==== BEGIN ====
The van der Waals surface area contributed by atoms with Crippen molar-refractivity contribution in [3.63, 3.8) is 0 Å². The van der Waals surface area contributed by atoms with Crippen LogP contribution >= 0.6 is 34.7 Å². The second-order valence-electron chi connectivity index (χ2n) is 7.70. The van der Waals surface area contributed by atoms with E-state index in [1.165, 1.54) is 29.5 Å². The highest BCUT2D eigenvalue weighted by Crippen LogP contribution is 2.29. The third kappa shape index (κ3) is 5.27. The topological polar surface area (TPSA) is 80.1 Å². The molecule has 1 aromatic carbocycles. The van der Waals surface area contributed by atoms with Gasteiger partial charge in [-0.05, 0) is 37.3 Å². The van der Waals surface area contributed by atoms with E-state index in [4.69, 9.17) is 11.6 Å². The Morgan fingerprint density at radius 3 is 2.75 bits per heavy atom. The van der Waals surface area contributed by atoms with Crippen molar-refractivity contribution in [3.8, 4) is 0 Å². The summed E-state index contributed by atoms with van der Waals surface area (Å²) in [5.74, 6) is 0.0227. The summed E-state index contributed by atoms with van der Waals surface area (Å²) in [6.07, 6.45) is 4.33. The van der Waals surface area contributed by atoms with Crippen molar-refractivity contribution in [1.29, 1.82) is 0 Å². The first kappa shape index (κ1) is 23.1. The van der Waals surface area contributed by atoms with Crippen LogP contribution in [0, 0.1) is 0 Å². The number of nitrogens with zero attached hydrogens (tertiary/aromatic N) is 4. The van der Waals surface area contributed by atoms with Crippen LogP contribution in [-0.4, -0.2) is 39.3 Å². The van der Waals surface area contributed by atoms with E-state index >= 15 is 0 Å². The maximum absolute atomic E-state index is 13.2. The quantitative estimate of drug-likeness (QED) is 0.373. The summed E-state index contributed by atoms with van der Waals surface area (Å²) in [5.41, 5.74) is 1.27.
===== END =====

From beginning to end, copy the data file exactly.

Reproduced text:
The van der Waals surface area contributed by atoms with Crippen molar-refractivity contribution in [3.63, 3.8) is 0 Å². The van der Waals surface area contributed by atoms with Crippen LogP contribution >= 0.6 is 34.7 Å². The second-order valence-electron chi connectivity index (χ2n) is 7.70. The van der Waals surface area contributed by atoms with E-state index in [1.165, 1.54) is 29.5 Å². The highest BCUT2D eigenvalue weighted by Crippen LogP contribution is 2.29. The third kappa shape index (κ3) is 5.27. The topological polar surface area (TPSA) is 80.1 Å². The molecule has 1 aromatic carbocycles. The van der Waals surface area contributed by atoms with Gasteiger partial charge in [-0.05, 0) is 37.3 Å². The van der Waals surface area contributed by atoms with E-state index in [4.69, 9.17) is 11.6 Å². The Morgan fingerprint density at radius 3 is 2.75 bits per heavy atom. The van der Waals surface area contributed by atoms with Crippen molar-refractivity contribution in [3.8, 4) is 0 Å². The summed E-state index contributed by atoms with van der Waals surface area (Å²) in [5.74, 6) is 0.0227. The summed E-state index contributed by atoms with van der Waals surface area (Å²) in [6.07, 6.45) is 4.33. The van der Waals surface area contributed by atoms with Crippen molar-refractivity contribution in [1.29, 1.82) is 0 Å². The first kappa shape index (κ1) is 23.1. The van der Waals surface area contributed by atoms with Crippen LogP contribution in [0, 0.1) is 0 Å². The number of nitrogens with zero attached hydrogens (tertiary/aromatic N) is 4. The van der Waals surface area contributed by atoms with Crippen LogP contribution in [-0.4, -0.2) is 39.3 Å². The van der Waals surface area contributed by atoms with E-state index >= 15 is 0 Å². The maximum absolute atomic E-state index is 13.2. The quantitative estimate of drug-likeness (QED) is 0.373. The summed E-state index contributed by atoms with van der Waals surface area (Å²) in [5.41, 5.74) is 1.27.